It begins with the story of the eccentric Collyer brothers, one of whom became a hoarder and filled their Manhattan brownstone to the brim with junk collected on his nightly walks around the city. Eventually they died there, crushed by the weight of their own stuff. It’s an immensely sad story but one that served as a lesson for their New York neighbors, as parents would warn their children to clean their rooms lest they end up like the Collyer brothers.
Not all hoarders are so extreme, and in the course of their research Frost and Steketee look at lesser but still problematic cases along with the more extreme situations. These often involve scenarios riddled with additional mental and emotional problems, like a group of followers of a Manhattan doctor that becomes a cult of cat rescuers as the doctor increasingly lost touch with reality, and wildly rich twin brothers who both hoard, filling luxury apartments they can’t even live in with expensive art.
These stories are, in a voyeuristic way, completely fascinating, and they’re also something of a relief. Anyone clearing out or downsizing can feel overwhelmed by life’s accruals. It seems to be a fine line between collecting or holding onto things with sentimental value and descending into the mental illness of compulsive hoarding, so what delineates it?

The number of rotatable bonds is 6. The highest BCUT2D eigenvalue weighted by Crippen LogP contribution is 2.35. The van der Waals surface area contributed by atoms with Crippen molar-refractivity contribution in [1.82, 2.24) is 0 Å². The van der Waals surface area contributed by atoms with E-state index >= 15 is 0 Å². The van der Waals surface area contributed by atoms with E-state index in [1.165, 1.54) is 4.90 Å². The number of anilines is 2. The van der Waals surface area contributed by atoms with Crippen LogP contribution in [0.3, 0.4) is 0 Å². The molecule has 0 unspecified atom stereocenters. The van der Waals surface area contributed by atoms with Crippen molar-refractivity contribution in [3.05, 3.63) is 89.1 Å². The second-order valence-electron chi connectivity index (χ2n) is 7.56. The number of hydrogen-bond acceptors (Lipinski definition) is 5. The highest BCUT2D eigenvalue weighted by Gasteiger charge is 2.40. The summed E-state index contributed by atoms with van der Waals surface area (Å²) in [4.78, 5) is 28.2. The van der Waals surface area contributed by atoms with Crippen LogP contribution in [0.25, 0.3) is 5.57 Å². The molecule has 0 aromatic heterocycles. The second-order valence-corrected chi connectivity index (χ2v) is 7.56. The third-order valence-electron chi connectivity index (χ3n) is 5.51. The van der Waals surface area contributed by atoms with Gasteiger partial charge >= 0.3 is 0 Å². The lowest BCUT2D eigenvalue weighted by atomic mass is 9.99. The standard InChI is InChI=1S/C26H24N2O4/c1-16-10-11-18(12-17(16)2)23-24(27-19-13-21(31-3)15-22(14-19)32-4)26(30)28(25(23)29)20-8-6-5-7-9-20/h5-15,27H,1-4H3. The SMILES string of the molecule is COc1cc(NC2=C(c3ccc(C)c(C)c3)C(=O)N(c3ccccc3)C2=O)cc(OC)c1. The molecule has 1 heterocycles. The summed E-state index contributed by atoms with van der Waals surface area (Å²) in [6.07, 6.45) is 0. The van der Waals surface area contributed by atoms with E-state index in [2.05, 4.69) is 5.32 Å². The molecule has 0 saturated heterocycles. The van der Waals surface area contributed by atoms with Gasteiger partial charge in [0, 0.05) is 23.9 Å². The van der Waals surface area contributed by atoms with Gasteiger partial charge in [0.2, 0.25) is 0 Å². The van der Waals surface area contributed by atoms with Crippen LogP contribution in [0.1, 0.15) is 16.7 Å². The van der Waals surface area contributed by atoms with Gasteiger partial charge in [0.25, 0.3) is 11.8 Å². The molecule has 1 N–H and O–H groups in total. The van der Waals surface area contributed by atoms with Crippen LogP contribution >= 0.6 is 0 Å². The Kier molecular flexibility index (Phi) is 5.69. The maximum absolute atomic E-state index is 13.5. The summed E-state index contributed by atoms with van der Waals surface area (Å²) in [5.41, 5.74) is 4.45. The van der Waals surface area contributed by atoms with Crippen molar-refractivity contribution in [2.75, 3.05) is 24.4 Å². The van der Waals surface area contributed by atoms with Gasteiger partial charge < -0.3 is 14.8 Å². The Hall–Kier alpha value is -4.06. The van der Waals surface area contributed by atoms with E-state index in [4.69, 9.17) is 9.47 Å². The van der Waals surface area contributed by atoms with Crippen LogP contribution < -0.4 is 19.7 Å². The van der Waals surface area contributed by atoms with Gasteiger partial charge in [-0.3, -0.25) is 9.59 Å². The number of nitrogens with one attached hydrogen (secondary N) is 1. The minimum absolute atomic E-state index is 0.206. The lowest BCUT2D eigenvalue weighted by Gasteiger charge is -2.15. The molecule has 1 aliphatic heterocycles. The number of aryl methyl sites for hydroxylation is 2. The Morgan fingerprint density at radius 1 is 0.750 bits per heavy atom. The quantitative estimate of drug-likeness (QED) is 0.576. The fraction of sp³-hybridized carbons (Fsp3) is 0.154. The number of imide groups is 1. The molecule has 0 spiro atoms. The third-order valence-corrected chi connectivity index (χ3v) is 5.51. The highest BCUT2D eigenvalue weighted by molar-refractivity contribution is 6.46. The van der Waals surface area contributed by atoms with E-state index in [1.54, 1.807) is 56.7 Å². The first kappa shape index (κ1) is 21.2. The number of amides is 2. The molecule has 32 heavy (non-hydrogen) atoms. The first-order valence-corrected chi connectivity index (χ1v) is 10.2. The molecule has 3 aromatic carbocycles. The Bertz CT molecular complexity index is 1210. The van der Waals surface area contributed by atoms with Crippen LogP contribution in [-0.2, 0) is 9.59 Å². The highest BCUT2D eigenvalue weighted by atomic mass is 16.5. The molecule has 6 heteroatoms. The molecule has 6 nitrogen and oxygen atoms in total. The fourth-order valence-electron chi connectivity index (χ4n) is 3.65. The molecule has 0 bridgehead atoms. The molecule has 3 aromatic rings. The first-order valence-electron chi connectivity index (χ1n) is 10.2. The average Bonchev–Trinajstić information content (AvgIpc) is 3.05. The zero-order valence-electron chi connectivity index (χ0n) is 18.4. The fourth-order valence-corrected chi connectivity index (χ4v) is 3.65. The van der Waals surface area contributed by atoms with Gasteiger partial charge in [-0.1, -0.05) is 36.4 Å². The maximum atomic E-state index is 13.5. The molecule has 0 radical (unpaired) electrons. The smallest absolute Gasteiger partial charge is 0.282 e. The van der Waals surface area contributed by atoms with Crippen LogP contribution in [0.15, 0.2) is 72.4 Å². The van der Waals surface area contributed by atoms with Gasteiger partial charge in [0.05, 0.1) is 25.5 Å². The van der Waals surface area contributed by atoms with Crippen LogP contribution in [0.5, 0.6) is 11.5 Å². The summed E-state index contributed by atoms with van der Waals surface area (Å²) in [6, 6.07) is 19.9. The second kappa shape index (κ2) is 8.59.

The passion of a collector, the procrastination of someone who hasn’t taken the time to put things away, the sentimentality of one who saves reminders of important personal events—all these are part of the hoarding story. How, when, and why do these otherwise commonplace and normal experiences develop into hoarding? What compels these compulsive collectors to create unlivable conditions for themselves and often for others? Why do they go too far? This is what we seek to explain in this book.
There are various answers, and lots of nuance and comorbidities. There are some features we’ll recognize from our own behaviors and emotions, and others that the authors determined are unique to those who suffer this extreme tendency, and thus part of what makes this behavior so difficult for outsiders to comprehend.
With each item Irene picked up, she failed to figure out which features were important and which were not, in the same way that she struggled to distinguish important from unimportant objects. Moreover, she thought of features and uses most of us wouldn’t…